Do Amtrak Trains Have Wi-Fi?

By Fred Decker

Riding the rails: Tips to smooth train travels

Do Amtrak Trains Have Wi-Fi?

Taking the train is a glorious throwback to a more relaxed time, when the idea of taking four days to cross the country – or a day or two to cross the region – was perfectly ordinary. It's a wonderful way to see the country, though it's not ideal if you get twitchy when you're outside of Wi-Fi coverage. Many Amtrak trains do have Wi-Fi, but the experience can be spotty.

Left to your own devices

At first blush, you and your devices will find the trains quite congenial. You will find outlets near almost every seat on most trains, so keeping your batteries charged or plugging in for an extended work session won't be an issue. Getting a signal is more problematic. Not every train has Wi-Fi, and the ones that do tend to be concentrated in the Northeast corridor and other high-volume regional lines. The signal comes from cellular carriers, and it uses elderly 3G technology, so it's both slow and relatively unreliable.

Lower your expectations

If you planned to spend your on-train time catching up on your favorite shows, you're out of luck. Because bandwidth is so limited on the train, and so many devices are trying to use it, you won't be able to stream movies or music. As a matter of etiquette, the company suggests having only one device logged into the Wi-Fi service at a time, to preserve bandwidth for other users. It's best to reserve the on-train Wi-Fi for relatively undemanding purposes such as checking your email and catching up on the news.

Light at the end of the tunnel

This bare-bones approach to broadband was acceptable in 2010 when Amtrak rolled it out, but it's maddeningly inadequate for contemporary users. As of 2017, the company is well into the early stages of a major upgrade of its mobile Wi-Fi service. This includes an upgrade to faster LTE cellular Wi-Fi, a company-owned track-side network on high-volume lines, and, eventually, satellite service on cross-country trains where other options are impractical.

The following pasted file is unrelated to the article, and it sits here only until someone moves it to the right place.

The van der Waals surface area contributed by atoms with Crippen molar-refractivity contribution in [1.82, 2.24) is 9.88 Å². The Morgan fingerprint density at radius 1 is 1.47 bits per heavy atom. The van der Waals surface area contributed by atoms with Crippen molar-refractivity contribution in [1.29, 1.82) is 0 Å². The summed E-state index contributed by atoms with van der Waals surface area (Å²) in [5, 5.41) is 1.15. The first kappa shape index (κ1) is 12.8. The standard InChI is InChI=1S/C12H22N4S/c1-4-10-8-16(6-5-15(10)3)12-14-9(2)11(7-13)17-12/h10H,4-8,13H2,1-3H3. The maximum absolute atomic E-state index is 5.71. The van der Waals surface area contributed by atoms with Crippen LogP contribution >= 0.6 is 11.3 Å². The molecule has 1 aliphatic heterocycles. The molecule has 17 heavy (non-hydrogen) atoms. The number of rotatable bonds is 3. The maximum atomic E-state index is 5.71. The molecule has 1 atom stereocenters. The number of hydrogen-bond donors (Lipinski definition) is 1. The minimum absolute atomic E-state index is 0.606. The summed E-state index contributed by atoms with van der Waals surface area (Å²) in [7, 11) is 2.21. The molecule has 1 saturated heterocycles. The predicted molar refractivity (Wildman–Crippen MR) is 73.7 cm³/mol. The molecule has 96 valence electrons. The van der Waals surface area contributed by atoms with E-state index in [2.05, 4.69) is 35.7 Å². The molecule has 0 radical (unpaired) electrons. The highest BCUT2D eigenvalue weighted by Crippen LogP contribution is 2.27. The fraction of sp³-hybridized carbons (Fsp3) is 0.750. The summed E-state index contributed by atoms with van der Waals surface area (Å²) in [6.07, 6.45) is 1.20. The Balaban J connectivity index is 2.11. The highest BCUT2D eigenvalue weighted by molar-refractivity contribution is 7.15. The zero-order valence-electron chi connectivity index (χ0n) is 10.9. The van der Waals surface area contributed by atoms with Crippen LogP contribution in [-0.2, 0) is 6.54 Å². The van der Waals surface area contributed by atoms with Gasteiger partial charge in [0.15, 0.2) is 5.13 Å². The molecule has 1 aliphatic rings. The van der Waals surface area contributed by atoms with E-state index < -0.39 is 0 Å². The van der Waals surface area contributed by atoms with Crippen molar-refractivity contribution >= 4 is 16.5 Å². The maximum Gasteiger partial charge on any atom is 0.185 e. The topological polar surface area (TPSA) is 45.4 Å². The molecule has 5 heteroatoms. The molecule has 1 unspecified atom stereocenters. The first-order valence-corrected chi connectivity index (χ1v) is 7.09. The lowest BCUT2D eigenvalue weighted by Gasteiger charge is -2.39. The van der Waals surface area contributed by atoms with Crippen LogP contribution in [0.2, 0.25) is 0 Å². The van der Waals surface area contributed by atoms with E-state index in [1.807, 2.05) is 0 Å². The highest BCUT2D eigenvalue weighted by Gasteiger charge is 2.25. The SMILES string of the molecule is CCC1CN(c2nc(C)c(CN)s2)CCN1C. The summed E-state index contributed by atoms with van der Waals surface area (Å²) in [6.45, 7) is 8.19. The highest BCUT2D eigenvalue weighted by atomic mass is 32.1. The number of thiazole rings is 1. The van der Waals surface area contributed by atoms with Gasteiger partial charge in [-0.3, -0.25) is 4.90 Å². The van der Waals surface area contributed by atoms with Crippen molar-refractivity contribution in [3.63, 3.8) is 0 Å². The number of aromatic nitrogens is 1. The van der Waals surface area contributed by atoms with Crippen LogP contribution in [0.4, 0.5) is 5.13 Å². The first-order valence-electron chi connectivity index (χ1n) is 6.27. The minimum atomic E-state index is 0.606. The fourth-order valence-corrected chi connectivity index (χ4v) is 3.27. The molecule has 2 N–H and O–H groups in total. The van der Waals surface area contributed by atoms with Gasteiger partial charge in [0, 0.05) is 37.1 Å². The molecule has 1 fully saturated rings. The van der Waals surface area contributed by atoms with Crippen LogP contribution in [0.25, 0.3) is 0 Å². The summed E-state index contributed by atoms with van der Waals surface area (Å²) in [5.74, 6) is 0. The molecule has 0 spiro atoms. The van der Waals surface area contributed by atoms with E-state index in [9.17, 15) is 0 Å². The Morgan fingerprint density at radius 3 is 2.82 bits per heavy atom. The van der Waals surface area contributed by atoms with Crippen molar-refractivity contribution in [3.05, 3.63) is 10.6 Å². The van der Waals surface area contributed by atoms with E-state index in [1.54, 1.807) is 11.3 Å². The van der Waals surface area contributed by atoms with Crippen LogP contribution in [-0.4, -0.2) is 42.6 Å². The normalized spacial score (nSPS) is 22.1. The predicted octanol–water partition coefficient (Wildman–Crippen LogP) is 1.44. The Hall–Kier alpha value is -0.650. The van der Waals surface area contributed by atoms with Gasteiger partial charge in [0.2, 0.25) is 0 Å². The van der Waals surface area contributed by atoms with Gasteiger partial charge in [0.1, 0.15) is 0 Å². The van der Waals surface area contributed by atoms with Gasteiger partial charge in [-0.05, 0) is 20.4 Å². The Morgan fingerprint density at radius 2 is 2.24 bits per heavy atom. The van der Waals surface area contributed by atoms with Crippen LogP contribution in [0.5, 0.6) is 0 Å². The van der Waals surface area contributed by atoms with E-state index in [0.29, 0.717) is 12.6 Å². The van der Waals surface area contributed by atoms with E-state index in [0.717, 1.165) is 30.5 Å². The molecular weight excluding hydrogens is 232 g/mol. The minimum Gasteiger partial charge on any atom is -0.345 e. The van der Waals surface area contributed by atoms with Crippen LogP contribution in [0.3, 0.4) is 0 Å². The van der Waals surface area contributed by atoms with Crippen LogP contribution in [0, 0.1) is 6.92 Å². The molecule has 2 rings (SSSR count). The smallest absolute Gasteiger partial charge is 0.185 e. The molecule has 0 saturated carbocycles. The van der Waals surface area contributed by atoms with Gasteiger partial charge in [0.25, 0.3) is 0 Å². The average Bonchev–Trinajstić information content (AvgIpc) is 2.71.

Making up the difference

If watching the country roll past at eye level isn't enough to keep your mind occupied, and Amtrak's limited Wi-Fi doesn't provide enough entertainment potential – a significant question if you're traveling with kids, especially – you can compensate for its shortcomings with a bit of advance preparation. Load up your devices with videos and music ahead of time for offline use, or pack along a box set of DVDs if you really, really need to binge. You might also make space in your bags for an e-reader or a few honest-to-goodness books, or even some appropriately retro amusements such as cards or board games. If all else fails, and your data plan will cover it, use your phone as a Wi-Fi hotspot for the rest of your devices.

A few other useful reminders

Chances are you'll be bringing a few things besides your electronic devices, so spare a moment to think about those as well. Baggage is pretty important, and one of Amtrak's advantages over air travel is its generous baggage allowance. You can carry on a total of four items, two carry-on bags of up to 50 pounds each, and two other personal items such as a purse, backpack or laptop bag weighing in at up to 25 pounds each. You can check two bags for free and up to two more for $20 each, subject to size and weight restrictions. You can also bring a small cat or dog on designated runs for an additional $25, though little Trixie has to remain in a leak-proof carrier from start to finish. Again, some restrictions apply, and it's best to talk to the railroad in advance to make sure you fully understand them.

About the Author

Fred Decker is a trained chef and certified food-safety trainer. Decker wrote for the Saint John, New Brunswick Telegraph-Journal, and has been published in Canada's Hospitality and Foodservice magazine. He's held positions selling computers, insurance and mutual funds, and was educated at Memorial University of Newfoundland and the Northern Alberta Institute of Technology.